Anyone who has read Dear Theo, the book of Vincent van Gogh’s letters to his brother, which, in essence, is a kind of autobiography, knows that the popularized image of the artist as an uncouth, irrational, semi-literate wild man, stabbing at the canvas in frantic desperation like a crazed orangutan, couldn’t be further from the truth.
Though certainly emotionally troubled, Van Gogh was a thoughtful, well read and articulate individual, whose insights, observations and accounts of his personal journey as an artist are illuminating on many levels.
Van Gogh wrote hundreds of letters, a number of which contain sketches, or even well developed drawings, that frequently presage his paintings or refer to the circumstances under which they were painted. Together, they form an account of the artist’s life and work that is unlike anything we have from other major artists.
There are several other collections of Van Gogh’s letters, from those specific to a particular time in the artist’s life, like Vincent Van Gogh – Letters from Provence (The illustrated letters), to more comprehensive collections like Letters of Vincent van Gogh (Touchstone), The Letters of Vincent van Gogh (Penguin Classics) and Complete Letters of Vincent Van Gogh (Bulfinch).
The latest and most deluxe collection, which should soon be available, is Vincent van Gogh — The Letters (Thames & Hudson) (details here), a multi volume set collecting all of his letters with new transcriptions and translations, reproductions of the illustrated letters and reproductions of all of the works that are referred to in the letters. It promises to be a unique study of the artist and his work, told from the artist’s point of view; but at a list price of $600 U.S. ($480 on Amazon), it’s not exactly a mass market collection.
The book set accompanies a new exhibit at the Van Gogh Museum in Amsterdam (choose a language at the upper left), called Van Gogh’s letters: the artist speaks, that showcases many of his letters from the museum’s collection and displays them with related paintings and drawings, forming an exhibition in which the artist, in effect, provides the commentary on his own work.
The exhibition runs until the 3rd of January, 2010, but it is part of a larger project, in which the letters were reexamined and photographed in preparation for both the exhibit and the book; and the museum has mounted excellent web resources that will continue after the exhibition has closed.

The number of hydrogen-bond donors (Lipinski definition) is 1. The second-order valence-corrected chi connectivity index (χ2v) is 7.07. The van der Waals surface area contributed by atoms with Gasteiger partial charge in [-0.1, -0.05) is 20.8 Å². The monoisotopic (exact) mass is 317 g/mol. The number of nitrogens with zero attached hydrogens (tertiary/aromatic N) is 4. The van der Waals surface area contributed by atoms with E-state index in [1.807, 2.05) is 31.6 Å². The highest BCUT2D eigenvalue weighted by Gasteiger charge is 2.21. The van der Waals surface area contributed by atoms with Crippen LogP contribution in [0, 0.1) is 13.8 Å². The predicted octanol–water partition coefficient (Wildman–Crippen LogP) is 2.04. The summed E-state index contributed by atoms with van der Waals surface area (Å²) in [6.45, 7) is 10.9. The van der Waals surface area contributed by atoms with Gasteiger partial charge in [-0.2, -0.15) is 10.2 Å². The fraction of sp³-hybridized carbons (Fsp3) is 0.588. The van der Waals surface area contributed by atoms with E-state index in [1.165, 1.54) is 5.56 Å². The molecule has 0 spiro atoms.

There is a web site devoted to the project at www.vangoghletters.org that is essentially a comprehensive, online, databased version of the book project. It can be searched by period, correspondent or place; or filtered for letters with sketches. There are also advanced search capabilities and background features on the artist, his time, the people with whom he was corresponding and more.
The letters are displayed as original text, translated, with notes and facsimile reproductions of the letters themselves, as well as reproductions of artwork (by Van Gogh and other artists) referred to in the letters.
It’s easy to miss the small links at top of the columns to the facsimile versions and artworks, and it’s worth looking through the Quick Guide they have offered to getting the most out of the resource (it pops up by default the first time you access the letters).
As if this wasn’t enough to delight lovers of Van Gogh’s work, the museum is also maintaining a wonderful Van Gogh Blog, in which letters form the artist are posted daily, giving the effect of the artist writing a daily blog post, or corresponding with you personally on a daily basis (whichever appeals to your disposition). The posts are accompanied with drawings and sketches.
The blog just started in the beginning of October, so you can catch up and then read a daily post from Van Gogh to start your day. Wonderful.
Addendum: Peacay has posted a very nice article with images and quotes from the letters on Bibliodyssey.
5 Replies to “Van Gogh’s Letters”
As I read this post about Van Gogh’s letters, I reflected to myself how many artists blogs serve as their stories. The Van Gogh Museum sets a higher standard providing these letters with translations and a blog!
thank you! i’ve signed up for the van gogh blog and hope to keep up with this letters through the daily blog posts. what a wonderful idea! thanks for the links and the wonderful posts.
My father once met a daughter of Theo. She was in her 90-s and my dad was still a young man. She had known Vincent when she was a little girl and she told my dad that he reminded her of Vincent. Accept that Vincent was always angry and smelled of booze. She didn’t like him much (Vincent that is, my dad has always been a lovable guy).
Jeroen, please, don’t do this. Where’s Vincent now to defend himself? He’s my hero.
How about ‘brushing up’ your English, huh?
@ Jeroen: Theo had no daughter. Much less can she remember Vincent, as Theo’s only child, a boy, was less than a year old before both Vincent and Theo had died. So either the old lady, or your father, or you, has made up a story.
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